Dampen the dust and cool the drill bits. They’re eight feet long, clattering on the rock like steel spears. I ask a gray smudge how long he’s been drilling. “Twelve years.” His voice sounds brittle in my ringing head; for me, twelve minutes would be enough.
Silver ore is ground to dust, loosed from barren rock in tanks of foaming water and chemicals, and recovered as ash gray sludge. Refineries turn this into silver grains, then gleaming bars the size of bread loaves.
It’s dazzling, this metallurgical baking. A silver ingot starts out radiant orange—liq¬uid fire bubbling in an iron mold. It cools to red, hardening, then hits the refinery floor a spluttering incandescent bar. Blisters mar it: too much oxygen. A plunge into a cruci¬ble, some charcoal to draw off oxygen, and the silver pours into another mold, now smooth, lustrous, and perfect.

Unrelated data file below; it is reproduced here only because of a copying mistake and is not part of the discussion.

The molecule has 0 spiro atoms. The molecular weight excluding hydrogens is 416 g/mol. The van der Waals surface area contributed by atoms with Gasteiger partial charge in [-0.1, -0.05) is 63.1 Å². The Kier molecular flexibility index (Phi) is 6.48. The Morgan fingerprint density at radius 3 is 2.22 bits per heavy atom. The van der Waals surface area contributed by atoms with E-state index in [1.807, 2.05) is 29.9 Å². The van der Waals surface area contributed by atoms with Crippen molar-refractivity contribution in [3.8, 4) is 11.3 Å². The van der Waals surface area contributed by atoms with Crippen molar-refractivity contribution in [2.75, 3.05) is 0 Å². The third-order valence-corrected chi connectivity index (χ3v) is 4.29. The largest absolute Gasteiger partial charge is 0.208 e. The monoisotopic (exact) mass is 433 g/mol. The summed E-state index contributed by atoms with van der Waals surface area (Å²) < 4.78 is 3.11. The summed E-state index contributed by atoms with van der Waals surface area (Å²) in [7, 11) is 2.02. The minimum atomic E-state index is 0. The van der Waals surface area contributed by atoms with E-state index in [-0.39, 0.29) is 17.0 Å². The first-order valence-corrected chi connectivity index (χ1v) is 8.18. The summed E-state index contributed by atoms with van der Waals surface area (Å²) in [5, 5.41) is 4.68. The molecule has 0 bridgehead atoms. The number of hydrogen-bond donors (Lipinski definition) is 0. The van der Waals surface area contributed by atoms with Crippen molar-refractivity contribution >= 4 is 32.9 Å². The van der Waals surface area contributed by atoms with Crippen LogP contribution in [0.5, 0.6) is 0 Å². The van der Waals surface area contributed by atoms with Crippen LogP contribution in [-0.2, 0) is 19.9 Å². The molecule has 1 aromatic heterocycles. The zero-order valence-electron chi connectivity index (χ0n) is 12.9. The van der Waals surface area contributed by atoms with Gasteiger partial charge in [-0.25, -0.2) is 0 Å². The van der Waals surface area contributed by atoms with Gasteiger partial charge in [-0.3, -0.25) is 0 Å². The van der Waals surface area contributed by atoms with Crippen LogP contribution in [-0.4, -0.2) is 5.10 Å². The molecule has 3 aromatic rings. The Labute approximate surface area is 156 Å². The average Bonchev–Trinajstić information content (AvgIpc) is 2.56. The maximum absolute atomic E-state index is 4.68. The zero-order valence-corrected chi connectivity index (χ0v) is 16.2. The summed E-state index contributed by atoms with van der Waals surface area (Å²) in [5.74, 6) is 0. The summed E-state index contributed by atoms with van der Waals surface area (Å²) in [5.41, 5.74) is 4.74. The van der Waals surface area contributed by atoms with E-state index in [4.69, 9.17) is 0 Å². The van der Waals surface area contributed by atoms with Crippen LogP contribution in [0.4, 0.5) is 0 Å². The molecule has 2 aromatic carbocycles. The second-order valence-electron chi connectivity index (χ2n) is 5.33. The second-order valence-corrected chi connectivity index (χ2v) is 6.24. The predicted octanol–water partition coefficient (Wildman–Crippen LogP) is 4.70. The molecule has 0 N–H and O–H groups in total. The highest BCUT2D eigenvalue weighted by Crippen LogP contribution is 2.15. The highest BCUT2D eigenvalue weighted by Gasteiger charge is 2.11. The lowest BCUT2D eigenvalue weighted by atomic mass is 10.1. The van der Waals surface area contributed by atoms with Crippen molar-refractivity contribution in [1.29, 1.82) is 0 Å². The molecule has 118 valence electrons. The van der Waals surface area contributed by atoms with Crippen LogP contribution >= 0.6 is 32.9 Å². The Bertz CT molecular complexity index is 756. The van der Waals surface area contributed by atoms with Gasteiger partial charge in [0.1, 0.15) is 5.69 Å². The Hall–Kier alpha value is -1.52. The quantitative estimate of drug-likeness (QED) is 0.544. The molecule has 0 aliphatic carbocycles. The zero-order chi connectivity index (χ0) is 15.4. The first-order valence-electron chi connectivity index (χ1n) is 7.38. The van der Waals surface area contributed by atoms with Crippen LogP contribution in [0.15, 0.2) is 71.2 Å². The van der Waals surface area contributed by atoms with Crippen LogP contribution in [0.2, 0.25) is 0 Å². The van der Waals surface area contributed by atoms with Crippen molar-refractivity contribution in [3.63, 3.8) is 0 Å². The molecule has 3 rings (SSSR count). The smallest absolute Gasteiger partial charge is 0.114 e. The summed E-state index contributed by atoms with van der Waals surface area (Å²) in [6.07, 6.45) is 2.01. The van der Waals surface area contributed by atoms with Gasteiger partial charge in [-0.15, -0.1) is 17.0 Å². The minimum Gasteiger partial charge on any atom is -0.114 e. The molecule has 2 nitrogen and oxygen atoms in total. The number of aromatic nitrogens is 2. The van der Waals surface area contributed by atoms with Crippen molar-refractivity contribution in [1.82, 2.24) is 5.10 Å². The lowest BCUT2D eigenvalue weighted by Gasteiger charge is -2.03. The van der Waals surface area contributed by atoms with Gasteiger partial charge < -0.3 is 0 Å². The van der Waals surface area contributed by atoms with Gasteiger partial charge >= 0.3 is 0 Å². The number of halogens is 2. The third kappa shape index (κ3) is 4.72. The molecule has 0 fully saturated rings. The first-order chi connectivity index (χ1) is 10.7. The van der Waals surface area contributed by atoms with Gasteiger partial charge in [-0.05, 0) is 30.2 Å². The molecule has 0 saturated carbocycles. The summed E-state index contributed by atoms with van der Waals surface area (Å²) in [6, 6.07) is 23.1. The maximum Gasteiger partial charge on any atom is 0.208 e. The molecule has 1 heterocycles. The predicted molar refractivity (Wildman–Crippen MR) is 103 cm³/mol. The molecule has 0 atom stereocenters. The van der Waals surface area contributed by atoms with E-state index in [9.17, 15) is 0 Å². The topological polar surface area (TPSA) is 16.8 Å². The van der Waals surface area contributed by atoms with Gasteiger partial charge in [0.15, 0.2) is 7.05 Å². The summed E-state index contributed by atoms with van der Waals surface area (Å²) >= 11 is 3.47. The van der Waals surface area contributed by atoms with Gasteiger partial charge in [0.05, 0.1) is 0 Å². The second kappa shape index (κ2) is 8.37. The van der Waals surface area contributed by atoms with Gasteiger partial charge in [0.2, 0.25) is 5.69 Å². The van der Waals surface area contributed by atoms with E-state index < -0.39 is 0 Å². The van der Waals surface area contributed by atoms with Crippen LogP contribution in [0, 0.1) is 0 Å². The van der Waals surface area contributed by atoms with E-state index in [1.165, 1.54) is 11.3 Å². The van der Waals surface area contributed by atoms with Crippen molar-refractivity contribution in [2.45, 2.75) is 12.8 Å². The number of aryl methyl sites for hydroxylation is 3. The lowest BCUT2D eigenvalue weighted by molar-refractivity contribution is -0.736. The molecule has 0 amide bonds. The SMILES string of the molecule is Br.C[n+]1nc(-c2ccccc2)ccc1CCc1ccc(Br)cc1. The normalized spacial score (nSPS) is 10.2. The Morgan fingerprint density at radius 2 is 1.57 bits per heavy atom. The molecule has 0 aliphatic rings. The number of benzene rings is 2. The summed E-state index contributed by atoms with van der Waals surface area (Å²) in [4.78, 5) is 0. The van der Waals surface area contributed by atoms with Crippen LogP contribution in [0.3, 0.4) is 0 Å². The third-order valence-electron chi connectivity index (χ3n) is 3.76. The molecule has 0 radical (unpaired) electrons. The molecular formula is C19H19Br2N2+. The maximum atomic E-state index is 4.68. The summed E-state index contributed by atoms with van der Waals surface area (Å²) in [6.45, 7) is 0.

ASILVER INGOT, weight about 70 pounds, sorely tempts me one day in a vault of the Central Reserve Bank of Peru, in Lima. “Take any ingot you can lift with one hand,” urges a guard. But, he adds, I must lift the bar from the top; I may not scoop it up in my palm. Since even the biggest man cannot wrap his fingers much more than a third of the way around a stan¬dard ingot, I see little hope of sudden wealth. Yet silver is silver, and I try any¬way; once, twice, a third time, a fourth. . . .than just the imagination. Spanish conquis¬tadores scoured the viceroyalty of Peru for silver, and extorted a roomful from the hos¬tage Inca king. Later they mined it by the mountain at legendary Potosi, using thou¬sands of Indian slaves. And everywhere they stole it: ceremonial silver knives, silver ear ornaments, silver masks and idols.